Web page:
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English Dictionary: accept by the DICT Development Group
4 results for accept
From WordNet (r) 3.0 (2006) [wn]:
accept
v
  1. consider or hold as true; "I cannot accept the dogma of this church"; "accept an argument"
    Antonym(s): reject
  2. receive willingly something given or offered; "The only girl who would have him was the miller's daughter"; "I won't have this dog in my house!"; "Please accept my present"
    Synonym(s): accept, take, have
    Antonym(s): decline, pass up, refuse, reject, turn down
  3. give an affirmative reply to; respond favorably to; "I cannot accept your invitation"; "I go for this resolution"
    Synonym(s): accept, consent, go for
    Antonym(s): decline, refuse
  4. react favorably to; consider right and proper; "People did not accept atonal music at that time"; "We accept the idea of universal health care"
  5. admit into a group or community; "accept students for graduate study"; "We'll have to vote on whether or not to admit a new member"
    Synonym(s): accept, admit, take, take on
  6. take on as one's own the expenses or debts of another person; "I'll accept the charges"; "She agreed to bear the responsibility"
    Synonym(s): bear, take over, accept, assume
  7. tolerate or accommodate oneself to; "I shall have to accept these unpleasant working conditions"; "I swallowed the insult"; "She has learned to live with her husband's little idiosyncrasies"
    Synonym(s): accept, live with, swallow
  8. be designed to hold or take; "This surface will not take the dye"
    Synonym(s): accept, take
  9. receive (a report) officially, as from a committee
  10. make use of or accept for some purpose; "take a risk"; "take an opportunity"
    Synonym(s): take, accept
  11. be sexually responsive to, used of a female domesticated mammal; "The cow accepted the bull"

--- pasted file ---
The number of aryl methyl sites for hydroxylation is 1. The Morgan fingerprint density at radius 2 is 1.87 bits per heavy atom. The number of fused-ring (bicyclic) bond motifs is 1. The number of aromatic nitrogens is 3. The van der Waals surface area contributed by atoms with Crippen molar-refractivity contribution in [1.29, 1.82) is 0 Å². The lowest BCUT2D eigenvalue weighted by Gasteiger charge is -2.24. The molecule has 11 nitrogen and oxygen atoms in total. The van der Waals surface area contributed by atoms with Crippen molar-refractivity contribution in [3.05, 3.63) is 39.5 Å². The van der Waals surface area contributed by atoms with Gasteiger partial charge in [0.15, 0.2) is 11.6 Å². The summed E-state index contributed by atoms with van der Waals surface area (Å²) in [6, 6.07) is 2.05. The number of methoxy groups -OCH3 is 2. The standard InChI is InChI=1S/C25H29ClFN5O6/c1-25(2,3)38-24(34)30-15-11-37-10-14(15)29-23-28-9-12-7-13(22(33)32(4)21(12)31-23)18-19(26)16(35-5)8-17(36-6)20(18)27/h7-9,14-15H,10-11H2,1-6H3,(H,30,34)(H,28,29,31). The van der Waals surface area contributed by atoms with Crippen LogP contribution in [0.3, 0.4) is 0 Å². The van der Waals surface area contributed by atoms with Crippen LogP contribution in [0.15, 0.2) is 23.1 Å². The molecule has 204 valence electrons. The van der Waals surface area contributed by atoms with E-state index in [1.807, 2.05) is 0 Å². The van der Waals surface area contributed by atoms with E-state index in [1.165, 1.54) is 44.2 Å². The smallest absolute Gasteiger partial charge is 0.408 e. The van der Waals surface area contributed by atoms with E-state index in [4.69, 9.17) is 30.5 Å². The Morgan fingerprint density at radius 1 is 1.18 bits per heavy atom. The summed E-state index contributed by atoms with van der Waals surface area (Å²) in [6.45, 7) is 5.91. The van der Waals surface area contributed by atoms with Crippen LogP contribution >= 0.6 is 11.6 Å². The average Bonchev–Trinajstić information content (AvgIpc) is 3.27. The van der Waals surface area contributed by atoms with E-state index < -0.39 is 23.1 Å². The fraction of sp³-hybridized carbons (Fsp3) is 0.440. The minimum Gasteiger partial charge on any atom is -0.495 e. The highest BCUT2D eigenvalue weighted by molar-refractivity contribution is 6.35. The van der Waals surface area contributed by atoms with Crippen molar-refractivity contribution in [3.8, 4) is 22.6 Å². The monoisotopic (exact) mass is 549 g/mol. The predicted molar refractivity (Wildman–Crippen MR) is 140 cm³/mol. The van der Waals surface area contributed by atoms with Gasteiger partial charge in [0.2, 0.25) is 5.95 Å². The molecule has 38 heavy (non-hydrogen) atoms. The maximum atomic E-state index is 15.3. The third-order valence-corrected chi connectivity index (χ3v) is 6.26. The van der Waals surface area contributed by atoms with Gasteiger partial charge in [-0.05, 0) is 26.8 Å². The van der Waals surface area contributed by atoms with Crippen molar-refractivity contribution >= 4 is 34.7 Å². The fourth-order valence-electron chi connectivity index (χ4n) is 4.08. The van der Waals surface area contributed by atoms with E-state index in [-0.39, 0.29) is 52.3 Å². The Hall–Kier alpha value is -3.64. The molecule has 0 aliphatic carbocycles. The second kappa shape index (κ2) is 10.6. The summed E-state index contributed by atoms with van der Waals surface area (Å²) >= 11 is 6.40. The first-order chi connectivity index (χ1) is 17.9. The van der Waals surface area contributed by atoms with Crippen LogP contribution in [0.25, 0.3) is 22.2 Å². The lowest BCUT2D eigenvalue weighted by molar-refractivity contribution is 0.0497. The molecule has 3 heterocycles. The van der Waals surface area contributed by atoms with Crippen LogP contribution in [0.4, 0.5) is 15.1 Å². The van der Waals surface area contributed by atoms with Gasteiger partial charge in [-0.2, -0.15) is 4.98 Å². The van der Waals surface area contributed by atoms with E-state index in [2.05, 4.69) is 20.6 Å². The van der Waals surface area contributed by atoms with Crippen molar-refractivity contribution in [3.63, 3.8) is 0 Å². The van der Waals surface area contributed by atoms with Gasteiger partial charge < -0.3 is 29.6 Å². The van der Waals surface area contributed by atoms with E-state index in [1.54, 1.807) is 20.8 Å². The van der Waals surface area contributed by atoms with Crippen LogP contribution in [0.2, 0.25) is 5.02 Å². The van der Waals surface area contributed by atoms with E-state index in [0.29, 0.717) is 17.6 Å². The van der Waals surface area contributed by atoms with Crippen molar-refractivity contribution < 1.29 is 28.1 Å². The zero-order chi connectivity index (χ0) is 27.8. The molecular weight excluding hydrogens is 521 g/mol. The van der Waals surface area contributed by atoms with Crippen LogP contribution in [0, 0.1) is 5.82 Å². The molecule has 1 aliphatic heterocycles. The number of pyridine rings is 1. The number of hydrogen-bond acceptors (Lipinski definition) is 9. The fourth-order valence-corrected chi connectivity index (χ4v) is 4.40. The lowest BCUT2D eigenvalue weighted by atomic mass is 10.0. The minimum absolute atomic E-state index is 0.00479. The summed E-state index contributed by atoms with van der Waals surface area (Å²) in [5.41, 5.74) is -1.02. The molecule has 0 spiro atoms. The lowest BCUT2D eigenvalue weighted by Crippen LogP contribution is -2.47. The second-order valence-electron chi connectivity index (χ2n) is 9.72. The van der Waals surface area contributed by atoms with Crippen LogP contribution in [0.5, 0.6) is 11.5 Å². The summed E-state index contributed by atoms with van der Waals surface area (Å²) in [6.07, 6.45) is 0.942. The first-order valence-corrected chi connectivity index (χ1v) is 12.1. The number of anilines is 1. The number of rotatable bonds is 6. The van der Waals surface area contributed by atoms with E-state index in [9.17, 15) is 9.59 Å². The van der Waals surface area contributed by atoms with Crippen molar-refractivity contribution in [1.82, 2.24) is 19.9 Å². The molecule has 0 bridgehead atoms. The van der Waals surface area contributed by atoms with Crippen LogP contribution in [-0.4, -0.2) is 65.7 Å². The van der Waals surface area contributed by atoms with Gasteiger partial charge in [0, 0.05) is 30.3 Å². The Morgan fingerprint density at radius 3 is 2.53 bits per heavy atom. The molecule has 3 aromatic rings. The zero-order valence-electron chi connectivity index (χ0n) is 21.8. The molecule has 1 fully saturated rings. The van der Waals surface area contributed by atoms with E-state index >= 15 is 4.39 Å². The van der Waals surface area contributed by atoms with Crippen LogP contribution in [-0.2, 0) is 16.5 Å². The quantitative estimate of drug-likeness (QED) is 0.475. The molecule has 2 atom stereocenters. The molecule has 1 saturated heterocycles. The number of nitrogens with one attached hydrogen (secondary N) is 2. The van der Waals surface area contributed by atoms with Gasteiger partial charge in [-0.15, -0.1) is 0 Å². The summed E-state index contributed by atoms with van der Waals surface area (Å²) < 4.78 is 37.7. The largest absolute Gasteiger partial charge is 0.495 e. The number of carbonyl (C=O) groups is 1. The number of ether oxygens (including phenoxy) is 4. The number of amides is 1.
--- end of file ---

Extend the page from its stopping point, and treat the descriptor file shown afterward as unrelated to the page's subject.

From Webster's Revised Unabridged Dictionary (1913) [web1913]:
   Accept \Ac*cept"\, v. t. [imp. & p. p. {Accepted}; p. pr. & vb.
      n. {Accepting}.] [F. accepter, L. acceptare, freq. of
      accipere; ad + capere to take; akin to E. heave.]
      1. To receive with a consenting mind (something offered); as,
            to accept a gift; -- often followed by of.
  
                     If you accept them, then their worth is great.
                                                                              --Shak.
  
                     To accept of ransom for my son.         --Milton.
  
                     She accepted of a treat.                     --Addison.
  
      2. To receive with favor; to approve.
  
                     The Lord accept thy burnt sacrifice.   --Ps. xx. 3.
  
                     Peradventure he will accept of me.      --Gen. xxxii.
                                                                              20.
  
      3. To receive or admit and agree to; to assent to; as, I
            accept your proposal, amendment, or excuse.
  
      4. To take by the mind; to understand; as, How are these
            words to be accepted?
  
      5. (Com.) To receive as obligatory and promise to pay; as, to
            accept a bill of exchange. --Bouvier.
  
      6. In a deliberate body, to receive in acquittance of a duty
            imposed; as, to accept the report of a committee. [This
            makes it the property of the body, and the question is
            then on its adoption.]
  
      {To accept a bill} (Law), to agree (on the part of the
            drawee) to pay it when due.
  
      {To accept service} (Law), to agree that a writ or process
            shall be considered as regularly served, when it has not
            been.
  
      {To accept the person} (Eccl.), to show favoritism. [bd]God
            accepteth no man's person.[b8] --Gal. ii. 6.
  
      Syn: To receive; take; admit. See {Receive}.

From Webster's Revised Unabridged Dictionary (1913) [web1913]:
   Accept \Ac*cept"\, a.
      Accepted. [Obs.] --Shak.

From The Free On-line Dictionary of Computing (15Feb98) [foldoc]:
   accept
  
      {Berkeley} {Unix} networking {socket}
      library routine to satisfy a connection request from a remote
      {host}.   A specified socket on the local host (which must be
      capable of accepting the connection) is connected to the
      requesting socket on the remote host.   The remote socket's
      socket address is returned.
  
      {Unix manual pages}: accept(2), connect(2).
  
      (1994-11-08)
  
  
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